Dunham v. General Mills, 116 F. Supp. 152 (D. Mass. 1953)
November 6, 1953
GENERAL MILLS, Inc.
United States District Court D. Massachusetts.
*153 John A. Sharkey, Lexington, Mass., for plaintiff.
John R. Kewer, John M. Hogan, Boston, Mass., for defendant.
FORD, District Judge.
This is a suit for infringement of plaintiff's copyrights. In the complaint it is alleged the defendant infringed by "causing cut-out masks to be produced on numerous cereal boxes". Defendant has moved for summary judgment for the reason that the allegations in the complaint together with the admissions and statements of the plaintiff set forth in the answers to defendant's interrogatories, Rule 56(c), 28 U.S.C.A., show none of the alleged wrongful acts of defendant constitutes infringement on its part. Hearing on the motion was held on November 3, 1953.
In answer to defendant's interrogatories the plaintiff disclaims any infringement upon the plaintiff's copyrights by copying any of the art work appearing on the copyrighted material, but in answer to an interrogatory asking that plaintiff state what features, details or parts of the cut-out mask imprinted on the "Wheaties" cereal package No. 0537 (alleged by plaintiff to be a typical infringement), he stated that the features, details, and parts infringed on were as follows:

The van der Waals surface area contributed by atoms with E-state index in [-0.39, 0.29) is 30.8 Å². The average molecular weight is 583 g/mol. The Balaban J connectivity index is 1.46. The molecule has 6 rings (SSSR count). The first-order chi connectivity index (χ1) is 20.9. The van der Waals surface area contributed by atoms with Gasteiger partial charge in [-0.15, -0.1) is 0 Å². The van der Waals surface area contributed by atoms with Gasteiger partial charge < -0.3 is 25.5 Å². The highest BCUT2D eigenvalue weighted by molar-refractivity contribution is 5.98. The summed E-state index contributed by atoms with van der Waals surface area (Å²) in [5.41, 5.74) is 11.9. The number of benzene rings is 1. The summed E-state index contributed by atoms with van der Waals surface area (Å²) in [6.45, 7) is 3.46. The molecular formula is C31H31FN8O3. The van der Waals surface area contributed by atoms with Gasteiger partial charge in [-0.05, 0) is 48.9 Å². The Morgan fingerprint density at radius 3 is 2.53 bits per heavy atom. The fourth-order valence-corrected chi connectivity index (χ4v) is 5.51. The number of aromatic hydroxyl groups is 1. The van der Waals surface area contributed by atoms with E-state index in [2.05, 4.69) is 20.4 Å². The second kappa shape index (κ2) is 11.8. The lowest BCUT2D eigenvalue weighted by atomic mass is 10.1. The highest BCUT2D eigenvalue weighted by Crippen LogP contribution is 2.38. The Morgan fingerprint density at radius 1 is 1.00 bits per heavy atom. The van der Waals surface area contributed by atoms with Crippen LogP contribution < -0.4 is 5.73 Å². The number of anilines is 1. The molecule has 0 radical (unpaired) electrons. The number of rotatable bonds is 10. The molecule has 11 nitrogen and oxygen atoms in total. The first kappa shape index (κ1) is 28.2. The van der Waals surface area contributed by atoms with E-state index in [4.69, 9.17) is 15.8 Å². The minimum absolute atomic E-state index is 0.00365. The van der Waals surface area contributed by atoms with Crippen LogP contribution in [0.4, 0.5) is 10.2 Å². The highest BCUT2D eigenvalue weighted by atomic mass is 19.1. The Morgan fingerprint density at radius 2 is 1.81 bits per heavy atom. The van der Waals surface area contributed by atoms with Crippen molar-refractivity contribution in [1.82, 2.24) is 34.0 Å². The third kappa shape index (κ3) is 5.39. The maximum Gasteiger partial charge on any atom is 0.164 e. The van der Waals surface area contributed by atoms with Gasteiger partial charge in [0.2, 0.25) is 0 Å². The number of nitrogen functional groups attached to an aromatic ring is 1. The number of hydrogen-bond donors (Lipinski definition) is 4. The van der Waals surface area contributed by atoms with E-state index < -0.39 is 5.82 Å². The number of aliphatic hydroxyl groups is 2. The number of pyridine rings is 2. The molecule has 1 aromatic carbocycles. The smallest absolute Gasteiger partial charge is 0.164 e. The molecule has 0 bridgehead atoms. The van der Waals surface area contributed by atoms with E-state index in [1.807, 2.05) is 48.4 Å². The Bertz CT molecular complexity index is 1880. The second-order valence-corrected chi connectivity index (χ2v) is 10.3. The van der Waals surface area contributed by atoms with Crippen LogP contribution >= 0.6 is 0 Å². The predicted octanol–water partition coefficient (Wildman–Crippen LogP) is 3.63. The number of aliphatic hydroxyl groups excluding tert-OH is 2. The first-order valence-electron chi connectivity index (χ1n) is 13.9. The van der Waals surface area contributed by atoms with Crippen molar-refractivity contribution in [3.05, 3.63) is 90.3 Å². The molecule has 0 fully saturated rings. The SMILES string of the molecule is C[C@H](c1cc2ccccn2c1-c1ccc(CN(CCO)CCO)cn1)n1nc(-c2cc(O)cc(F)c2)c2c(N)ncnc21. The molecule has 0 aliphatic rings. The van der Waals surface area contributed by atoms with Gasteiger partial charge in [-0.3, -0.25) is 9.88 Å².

a. Feature of a cut-out mask.
b. The printing of a face of an Indian and feather is an infringement on copyright No. 21220.
c. The printing of the eyes with the technical words "cut-out" in the center of the eyes is an infringement on all of the alleged plaintiff's copyrights.
d. Mask features of "The Bad Man" as such is an infringement on copyright No. 21220.
Further in his answers plaintiff identifies these technical features copied as follows:
8a. Feather; eye location with words "cut-out"; nose and other facial marking.
8b. "Pocahontas, The Indian Princess" box serial No. 0537.
With respect to the first claim of infringement, it is the plaintiff's claim that he has by his copyright protection to the "feature of a cut-out mask". It is fundamental in copyright law that to obtain protection an author's ideas must be reduced to concrete form in the copyrighted writing or article and they must be novel and original. There is no copyright protection for an idea. Dorsey v. Old Surety Life Ins. Co., 10 Cir., 98 F.2d 872, 119 A.L.R. 1250; Bowen v. Yankee Network, Inc., D.C.Mass., 46 F. Supp. 62.
What there is novel or original about a mark or a mask with eye cutouts is difficult to see. It is common *154 knowledge. The use of masks of all kinds was old in 1938 and although the plaintiff does not claim cut-outs were designed for food containers the idea of printing the outlines of masks on containers of food products so they could be cut out and used for toys or play was not novel in 1938, the date of the plaintiff's copyright. See U. S. Patent No. 2,000,242 issued to R. W. Manning May 7, 1935 and see also U. S. Patent No. 434,-435 granted to one Eaves August 19, 1890, for masks for use at masked balls. The plaintiff takes nothing in this claim.